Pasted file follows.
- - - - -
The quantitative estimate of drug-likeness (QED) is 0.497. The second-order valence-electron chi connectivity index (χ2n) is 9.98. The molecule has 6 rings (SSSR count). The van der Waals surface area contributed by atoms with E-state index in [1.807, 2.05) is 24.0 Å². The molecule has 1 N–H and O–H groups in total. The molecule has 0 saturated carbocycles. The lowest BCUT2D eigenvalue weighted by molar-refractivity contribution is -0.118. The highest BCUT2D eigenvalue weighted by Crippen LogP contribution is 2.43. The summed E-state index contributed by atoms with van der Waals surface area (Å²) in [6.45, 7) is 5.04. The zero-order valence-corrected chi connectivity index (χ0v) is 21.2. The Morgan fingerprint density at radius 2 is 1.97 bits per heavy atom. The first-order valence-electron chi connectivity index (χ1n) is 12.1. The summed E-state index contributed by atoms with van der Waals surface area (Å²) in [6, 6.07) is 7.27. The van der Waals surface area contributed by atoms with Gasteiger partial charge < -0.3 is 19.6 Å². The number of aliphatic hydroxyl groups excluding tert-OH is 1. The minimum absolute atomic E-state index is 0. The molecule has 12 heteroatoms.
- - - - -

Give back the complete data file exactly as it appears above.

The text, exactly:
The quantitative estimate of drug-likeness (QED) is 0.497. The second-order valence-electron chi connectivity index (χ2n) is 9.98. The molecule has 6 rings (SSSR count). The van der Waals surface area contributed by atoms with E-state index in [1.807, 2.05) is 24.0 Å². The molecule has 1 N–H and O–H groups in total. The molecule has 0 saturated carbocycles. The lowest BCUT2D eigenvalue weighted by molar-refractivity contribution is -0.118. The highest BCUT2D eigenvalue weighted by Crippen LogP contribution is 2.43. The summed E-state index contributed by atoms with van der Waals surface area (Å²) in [6.45, 7) is 5.04. The zero-order valence-corrected chi connectivity index (χ0v) is 21.2. The Morgan fingerprint density at radius 2 is 1.97 bits per heavy atom. The first-order valence-electron chi connectivity index (χ1n) is 12.1. The summed E-state index contributed by atoms with van der Waals surface area (Å²) in [6, 6.07) is 7.27. The van der Waals surface area contributed by atoms with Gasteiger partial charge < -0.3 is 19.6 Å². The number of aliphatic hydroxyl groups excluding tert-OH is 1. The minimum absolute atomic E-state index is 0. The molecule has 12 heteroatoms.